EMS: Those hurt on Hawaii flight could have been ‘much worse’

(NewsNation) — A Hawaiian Airlines flight that hit severe turbulence Sunday and left multiple passengers injured could have been “so much worse,” Honolulu’s Emergency Services director said.

The full Hawaiian Airlines flight carrying 278 passengers and 10 crewmembers from Phoenix to Honolulu experienced extreme turbulence at 36,000 feet just before 11 a.m. Airline officials say the aircraft declared an emergency and made a direct approach to the Daniel K. Inouye Airport for landing.

Honolulu Emergency Medical Services and American Medical Response initially responded to reports of 36 people on the flight needing medical attention, ranging from adults to 14 months old, calling it a mass casualty emergency.

Patients suffered cuts, including to the head, as well as bumps and bruises. Some people were nauseous and vomited as a result of extreme motion, he said. Altogether 36 people received treatment.

20 people were rushed to the hospital. Of those, 11 people suffered serious, but not critical injuries and nine had minor injuries. Three Hawaiian Airlines employees were among those hospitalized.

Jon Snook, chief operating officer for Hawaiian Airlines, said it’s the worst case of turbulence he’s seen during his time with the company.

“We’ve been around 93 years, so it’s entirely conceivable there was something worse than that in our history. They are relatively uncommon. We haven’t experienced an incident of this nature in recent history for sure,” Snook said.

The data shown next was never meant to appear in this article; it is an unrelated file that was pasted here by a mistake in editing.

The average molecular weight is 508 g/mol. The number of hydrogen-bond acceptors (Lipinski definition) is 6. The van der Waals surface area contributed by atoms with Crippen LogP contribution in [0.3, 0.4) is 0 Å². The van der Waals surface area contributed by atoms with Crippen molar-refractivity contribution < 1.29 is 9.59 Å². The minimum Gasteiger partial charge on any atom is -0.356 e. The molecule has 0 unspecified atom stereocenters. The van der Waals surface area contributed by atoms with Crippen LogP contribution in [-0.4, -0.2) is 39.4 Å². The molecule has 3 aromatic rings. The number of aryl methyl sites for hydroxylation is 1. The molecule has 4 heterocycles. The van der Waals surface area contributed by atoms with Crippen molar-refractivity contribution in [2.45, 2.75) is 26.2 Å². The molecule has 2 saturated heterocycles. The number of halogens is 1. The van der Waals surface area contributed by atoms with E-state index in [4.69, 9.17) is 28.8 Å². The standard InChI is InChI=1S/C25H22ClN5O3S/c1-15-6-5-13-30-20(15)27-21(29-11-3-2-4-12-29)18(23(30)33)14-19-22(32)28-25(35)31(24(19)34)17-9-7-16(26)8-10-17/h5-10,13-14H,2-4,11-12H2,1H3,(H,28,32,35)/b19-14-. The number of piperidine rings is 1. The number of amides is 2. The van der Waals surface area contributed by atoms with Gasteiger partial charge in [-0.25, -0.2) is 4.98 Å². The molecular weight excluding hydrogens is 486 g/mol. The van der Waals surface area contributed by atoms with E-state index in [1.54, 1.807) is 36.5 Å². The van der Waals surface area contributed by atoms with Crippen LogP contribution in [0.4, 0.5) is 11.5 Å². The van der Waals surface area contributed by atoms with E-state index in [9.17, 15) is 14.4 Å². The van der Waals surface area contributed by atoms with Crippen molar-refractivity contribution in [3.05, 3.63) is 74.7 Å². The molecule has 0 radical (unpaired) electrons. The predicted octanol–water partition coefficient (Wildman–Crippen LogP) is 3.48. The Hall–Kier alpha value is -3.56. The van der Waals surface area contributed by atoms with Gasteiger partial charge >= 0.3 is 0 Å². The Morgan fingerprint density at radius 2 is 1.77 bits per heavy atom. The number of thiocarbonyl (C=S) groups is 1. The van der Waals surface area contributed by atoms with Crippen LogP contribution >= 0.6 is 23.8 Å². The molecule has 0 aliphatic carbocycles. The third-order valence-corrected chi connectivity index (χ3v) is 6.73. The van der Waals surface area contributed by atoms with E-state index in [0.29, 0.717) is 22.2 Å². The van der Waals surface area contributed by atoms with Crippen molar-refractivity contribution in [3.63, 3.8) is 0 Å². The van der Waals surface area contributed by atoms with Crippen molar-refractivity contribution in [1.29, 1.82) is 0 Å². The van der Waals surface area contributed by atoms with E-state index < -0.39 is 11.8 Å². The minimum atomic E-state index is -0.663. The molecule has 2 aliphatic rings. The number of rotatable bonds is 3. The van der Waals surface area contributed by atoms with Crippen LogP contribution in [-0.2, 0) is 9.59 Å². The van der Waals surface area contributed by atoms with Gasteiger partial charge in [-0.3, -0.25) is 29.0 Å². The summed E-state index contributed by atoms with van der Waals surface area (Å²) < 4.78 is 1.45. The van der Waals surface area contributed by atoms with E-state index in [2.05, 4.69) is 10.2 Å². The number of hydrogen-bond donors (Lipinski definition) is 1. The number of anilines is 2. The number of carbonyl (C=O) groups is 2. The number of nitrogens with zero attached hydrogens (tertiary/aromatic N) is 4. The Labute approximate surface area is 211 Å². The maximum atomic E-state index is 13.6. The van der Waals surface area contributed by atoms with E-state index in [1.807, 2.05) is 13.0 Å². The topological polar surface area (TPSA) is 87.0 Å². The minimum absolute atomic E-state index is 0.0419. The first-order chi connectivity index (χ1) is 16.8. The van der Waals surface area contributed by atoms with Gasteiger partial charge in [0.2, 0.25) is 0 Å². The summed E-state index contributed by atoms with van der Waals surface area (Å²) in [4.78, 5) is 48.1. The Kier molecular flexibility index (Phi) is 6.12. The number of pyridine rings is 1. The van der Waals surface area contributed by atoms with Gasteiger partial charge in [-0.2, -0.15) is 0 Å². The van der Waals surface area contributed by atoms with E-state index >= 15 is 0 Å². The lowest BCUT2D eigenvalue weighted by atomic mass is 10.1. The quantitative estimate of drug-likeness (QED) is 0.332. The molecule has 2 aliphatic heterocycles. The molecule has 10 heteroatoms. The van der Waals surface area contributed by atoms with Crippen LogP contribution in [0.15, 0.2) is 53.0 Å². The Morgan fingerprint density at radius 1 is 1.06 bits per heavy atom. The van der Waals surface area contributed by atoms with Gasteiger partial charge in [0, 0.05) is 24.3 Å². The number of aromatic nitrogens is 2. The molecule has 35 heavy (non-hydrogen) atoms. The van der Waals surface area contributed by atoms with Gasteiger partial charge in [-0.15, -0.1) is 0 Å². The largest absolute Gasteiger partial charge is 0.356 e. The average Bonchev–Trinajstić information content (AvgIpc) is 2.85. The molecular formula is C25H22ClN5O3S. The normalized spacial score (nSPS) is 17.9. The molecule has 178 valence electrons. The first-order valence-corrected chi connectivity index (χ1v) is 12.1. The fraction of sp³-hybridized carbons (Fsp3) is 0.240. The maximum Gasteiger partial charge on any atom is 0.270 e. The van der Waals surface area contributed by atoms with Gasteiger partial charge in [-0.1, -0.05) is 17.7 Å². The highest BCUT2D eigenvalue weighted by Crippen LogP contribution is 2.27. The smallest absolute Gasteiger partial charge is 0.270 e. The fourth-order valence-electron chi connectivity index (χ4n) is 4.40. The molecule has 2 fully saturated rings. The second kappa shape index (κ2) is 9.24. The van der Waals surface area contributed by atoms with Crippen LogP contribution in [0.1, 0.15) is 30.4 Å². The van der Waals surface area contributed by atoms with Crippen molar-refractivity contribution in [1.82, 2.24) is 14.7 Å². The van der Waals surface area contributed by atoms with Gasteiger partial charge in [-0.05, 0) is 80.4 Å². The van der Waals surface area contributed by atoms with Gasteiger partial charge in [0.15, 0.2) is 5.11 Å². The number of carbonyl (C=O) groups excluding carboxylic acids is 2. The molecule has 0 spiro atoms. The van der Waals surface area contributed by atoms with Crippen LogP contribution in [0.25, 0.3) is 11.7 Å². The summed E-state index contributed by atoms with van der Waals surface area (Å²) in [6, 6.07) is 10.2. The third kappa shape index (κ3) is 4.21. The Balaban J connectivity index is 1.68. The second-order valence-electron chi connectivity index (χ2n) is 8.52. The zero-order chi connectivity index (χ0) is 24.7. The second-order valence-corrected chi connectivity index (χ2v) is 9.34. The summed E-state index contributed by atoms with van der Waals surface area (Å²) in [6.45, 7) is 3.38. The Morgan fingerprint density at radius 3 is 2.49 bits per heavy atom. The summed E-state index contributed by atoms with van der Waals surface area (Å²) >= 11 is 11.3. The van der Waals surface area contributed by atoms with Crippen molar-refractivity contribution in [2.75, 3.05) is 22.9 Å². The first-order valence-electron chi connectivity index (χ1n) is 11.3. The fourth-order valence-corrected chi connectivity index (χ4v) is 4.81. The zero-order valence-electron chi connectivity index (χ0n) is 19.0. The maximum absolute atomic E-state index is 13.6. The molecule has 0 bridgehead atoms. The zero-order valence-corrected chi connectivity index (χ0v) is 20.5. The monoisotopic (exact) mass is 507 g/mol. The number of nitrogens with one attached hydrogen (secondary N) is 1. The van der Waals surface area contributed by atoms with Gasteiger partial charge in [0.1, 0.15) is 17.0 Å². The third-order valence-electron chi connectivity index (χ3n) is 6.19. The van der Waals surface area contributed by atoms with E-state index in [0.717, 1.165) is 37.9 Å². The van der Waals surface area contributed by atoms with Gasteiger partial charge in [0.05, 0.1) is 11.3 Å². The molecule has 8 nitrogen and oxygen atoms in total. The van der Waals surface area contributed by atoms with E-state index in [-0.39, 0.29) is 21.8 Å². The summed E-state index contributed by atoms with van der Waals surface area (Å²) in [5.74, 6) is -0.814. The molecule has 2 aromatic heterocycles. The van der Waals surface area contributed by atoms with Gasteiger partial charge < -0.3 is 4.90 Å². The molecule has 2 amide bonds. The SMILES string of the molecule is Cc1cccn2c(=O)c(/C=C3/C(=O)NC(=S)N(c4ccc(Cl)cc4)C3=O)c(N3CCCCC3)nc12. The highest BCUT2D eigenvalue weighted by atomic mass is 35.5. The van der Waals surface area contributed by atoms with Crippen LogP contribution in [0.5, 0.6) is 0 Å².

Jim Ireland, director of the Honolulu Emergency Services Department, feels fortunate the injuries during the flight were not more severe.

“It could have been so much worse,” Ireland said.

The incident happened as the National Weather Service reported Sunday that a strong cold front impacted Hawaii on Sunday with damaging winds, heavy rain, severe thunderstorms and flooding in parts of the state. Snook insists that the fasten seatbelt sign was on during the bout of bad weather.

“We’re obviously in a situation in the islands right now where we’re dealing with a lot of unstable air and weather conditions that are certainly difficult to deal with if you’re an airline,” Snook said, later adding: “There was no warning of this particular patch of air at that altitude was in any way dangerous. It caught everybody by surprise which is often the case.”

The airline does not have information on how much altitude was lost during the turbulence, but they did report internal damage to the plane with bent and buckled panels that will likely need replacing.

According to Snook, Hawaiian Airlines had three other flight diversions Sunday.

“Maui got hit pretty hard with the weather system and visibility got down to a level which required us to divert three aircraft. So that’s the status at this moment. So nothing to do with turbulence that is related to visibility, low visibility,” Snook explained.

Hawaiian Airlines plans on conducting a follow-up investigation and working with the NTSB as needed.

The Associated Press contributed to this report.


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